Accounting missteps to avoid when administering an estate

On Behalf of | Jun 8, 2020 | Firm News

An estate executor has numerous responsibilities, which can be overwhelming. And these duties can be further complicated by family unrest and emotional trauma following someone’s death.

In these circumstances, accurate recordkeeping can be crucial because beneficiaries are not involved in specific transactions or estate administration processes. This separation can foster feelings of doubt and disagreement. If you are an estate executor, you should know how to minimize disputes arising from these feelings by avoiding the following mistakes.

  1. Failing to keep thorough records – Again, accurate recordkeeping is essential. If an administrator does not track financial transactions, parties may dispute the details of a sale or valuation, or contest the administrator’s capabilities. An administrator should record payments, tax filings, property sales and appraisals, and expenditures, which can be part of the final accounting.
  2. Losing track of estate funds – There can be a lot of property and accounts to manage during the administration of an estate, particularly if a person left behind incomplete or disorganized records. However, losing track of property or funds can create serious problems for an executor. To avoid this, representatives should keep separate accounts for the estate to avoid misusing or mismanaging funds.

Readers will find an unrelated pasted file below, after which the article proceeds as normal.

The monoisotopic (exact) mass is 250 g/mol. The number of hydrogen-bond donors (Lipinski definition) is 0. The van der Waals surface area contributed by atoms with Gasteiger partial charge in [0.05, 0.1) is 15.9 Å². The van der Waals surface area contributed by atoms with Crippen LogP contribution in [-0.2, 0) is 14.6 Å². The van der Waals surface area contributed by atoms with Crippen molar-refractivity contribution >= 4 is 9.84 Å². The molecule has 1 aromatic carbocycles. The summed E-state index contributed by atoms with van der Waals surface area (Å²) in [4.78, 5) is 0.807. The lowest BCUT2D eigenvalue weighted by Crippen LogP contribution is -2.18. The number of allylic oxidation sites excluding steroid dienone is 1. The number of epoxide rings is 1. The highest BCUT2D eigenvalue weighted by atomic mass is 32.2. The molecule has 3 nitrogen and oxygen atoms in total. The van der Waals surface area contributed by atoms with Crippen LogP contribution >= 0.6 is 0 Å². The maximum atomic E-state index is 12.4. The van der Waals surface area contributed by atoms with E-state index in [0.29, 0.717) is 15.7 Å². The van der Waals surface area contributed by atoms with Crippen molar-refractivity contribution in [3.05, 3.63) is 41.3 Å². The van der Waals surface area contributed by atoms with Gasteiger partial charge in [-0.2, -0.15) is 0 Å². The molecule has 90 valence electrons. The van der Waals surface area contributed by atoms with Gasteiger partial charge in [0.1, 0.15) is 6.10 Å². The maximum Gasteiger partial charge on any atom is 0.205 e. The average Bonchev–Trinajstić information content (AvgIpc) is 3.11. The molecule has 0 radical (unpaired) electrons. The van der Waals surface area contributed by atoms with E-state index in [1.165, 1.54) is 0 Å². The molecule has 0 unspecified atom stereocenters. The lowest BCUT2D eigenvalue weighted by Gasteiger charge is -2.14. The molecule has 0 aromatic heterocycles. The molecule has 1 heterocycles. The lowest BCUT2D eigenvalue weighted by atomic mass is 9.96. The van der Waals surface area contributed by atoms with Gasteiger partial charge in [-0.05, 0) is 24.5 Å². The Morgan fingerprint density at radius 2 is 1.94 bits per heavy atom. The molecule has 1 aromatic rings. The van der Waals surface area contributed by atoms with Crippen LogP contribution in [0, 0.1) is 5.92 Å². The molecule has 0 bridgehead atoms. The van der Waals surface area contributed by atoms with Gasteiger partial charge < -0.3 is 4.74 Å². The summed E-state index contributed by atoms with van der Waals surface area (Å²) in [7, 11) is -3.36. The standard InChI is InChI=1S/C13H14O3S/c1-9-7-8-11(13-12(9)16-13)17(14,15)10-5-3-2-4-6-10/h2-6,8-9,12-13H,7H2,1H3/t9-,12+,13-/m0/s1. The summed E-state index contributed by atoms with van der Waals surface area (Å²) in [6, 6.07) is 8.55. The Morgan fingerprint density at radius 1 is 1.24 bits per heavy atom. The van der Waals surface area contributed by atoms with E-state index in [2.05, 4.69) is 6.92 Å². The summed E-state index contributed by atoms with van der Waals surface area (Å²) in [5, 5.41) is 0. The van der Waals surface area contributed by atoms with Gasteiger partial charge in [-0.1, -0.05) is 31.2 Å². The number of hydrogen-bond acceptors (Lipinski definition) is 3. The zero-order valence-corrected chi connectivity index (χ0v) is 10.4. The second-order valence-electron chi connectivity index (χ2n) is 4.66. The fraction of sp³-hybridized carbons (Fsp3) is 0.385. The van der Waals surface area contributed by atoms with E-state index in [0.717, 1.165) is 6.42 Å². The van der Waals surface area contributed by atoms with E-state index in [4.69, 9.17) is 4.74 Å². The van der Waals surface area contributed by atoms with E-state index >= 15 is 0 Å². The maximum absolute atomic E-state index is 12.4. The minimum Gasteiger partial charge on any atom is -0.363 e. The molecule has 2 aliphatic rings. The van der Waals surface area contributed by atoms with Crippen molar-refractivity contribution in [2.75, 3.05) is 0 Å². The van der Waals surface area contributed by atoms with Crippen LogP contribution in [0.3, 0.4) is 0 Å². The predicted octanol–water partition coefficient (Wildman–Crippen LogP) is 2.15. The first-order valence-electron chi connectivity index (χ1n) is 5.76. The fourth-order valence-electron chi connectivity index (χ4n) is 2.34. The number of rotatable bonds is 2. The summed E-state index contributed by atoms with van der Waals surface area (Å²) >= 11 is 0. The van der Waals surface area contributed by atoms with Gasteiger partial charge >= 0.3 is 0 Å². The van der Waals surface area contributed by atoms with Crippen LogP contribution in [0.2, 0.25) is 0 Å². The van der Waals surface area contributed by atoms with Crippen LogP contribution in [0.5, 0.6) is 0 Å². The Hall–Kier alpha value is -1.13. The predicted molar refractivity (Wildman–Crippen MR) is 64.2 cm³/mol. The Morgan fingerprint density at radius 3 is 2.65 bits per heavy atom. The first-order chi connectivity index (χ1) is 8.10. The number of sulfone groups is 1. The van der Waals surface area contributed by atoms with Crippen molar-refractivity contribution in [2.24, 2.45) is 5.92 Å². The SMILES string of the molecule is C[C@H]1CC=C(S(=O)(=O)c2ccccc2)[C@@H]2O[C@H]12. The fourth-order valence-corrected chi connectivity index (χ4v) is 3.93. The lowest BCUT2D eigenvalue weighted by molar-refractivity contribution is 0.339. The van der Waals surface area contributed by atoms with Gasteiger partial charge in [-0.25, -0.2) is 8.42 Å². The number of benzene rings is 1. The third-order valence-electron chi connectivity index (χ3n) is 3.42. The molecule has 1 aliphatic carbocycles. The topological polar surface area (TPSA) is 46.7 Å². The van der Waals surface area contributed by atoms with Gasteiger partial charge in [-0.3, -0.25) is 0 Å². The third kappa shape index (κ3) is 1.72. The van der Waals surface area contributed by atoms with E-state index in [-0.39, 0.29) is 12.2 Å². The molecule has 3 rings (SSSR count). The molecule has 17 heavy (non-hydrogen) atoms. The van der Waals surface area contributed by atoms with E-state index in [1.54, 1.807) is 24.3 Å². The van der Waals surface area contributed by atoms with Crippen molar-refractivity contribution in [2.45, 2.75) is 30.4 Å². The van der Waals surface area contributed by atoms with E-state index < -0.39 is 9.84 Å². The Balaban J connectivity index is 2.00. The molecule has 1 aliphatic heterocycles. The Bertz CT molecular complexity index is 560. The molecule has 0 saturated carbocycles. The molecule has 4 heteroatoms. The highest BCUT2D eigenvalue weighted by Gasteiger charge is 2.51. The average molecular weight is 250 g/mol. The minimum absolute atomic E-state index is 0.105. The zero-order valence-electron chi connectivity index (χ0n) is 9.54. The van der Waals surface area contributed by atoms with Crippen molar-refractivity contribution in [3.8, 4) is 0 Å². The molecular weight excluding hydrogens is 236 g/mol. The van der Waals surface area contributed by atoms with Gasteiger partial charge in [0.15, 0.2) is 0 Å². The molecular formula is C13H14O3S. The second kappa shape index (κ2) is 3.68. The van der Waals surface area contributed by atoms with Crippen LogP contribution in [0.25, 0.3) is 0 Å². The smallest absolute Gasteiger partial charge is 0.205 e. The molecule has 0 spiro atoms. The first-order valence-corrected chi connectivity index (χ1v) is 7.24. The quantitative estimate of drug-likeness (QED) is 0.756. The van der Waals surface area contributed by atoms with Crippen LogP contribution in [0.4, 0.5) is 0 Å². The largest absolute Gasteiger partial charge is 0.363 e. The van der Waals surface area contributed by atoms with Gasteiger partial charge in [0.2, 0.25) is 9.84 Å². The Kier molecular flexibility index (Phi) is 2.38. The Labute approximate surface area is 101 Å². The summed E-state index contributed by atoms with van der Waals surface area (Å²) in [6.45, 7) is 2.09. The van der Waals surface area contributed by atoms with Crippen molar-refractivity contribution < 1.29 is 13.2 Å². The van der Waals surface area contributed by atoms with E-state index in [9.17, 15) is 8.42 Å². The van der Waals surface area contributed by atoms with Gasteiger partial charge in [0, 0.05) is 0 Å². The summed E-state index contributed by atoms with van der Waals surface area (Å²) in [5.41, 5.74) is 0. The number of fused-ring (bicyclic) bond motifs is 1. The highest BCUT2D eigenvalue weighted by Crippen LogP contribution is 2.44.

3. Miscalculating administration services – Estate representatives are entitled to take a fee for their services. The fee depends on the appraised value of the decedent’s property, though it can be reduced or increased in some situations. However, parties accused of misrepresenting circumstances or miscalculating figures can wind up facing harsh legal and financial penalties.

Avoiding these missteps can be crucial in minimizing disputes and accusations while navigating the administration process.

No matter how comfortable you may be handling finances or dealing with complicated family dynamics, money can change people’s actions and opinions. As such, keeping accurate records and complying with the laws for administering an estate will be vital. If questions or conflicts do arise, parties can address them with a legal representative.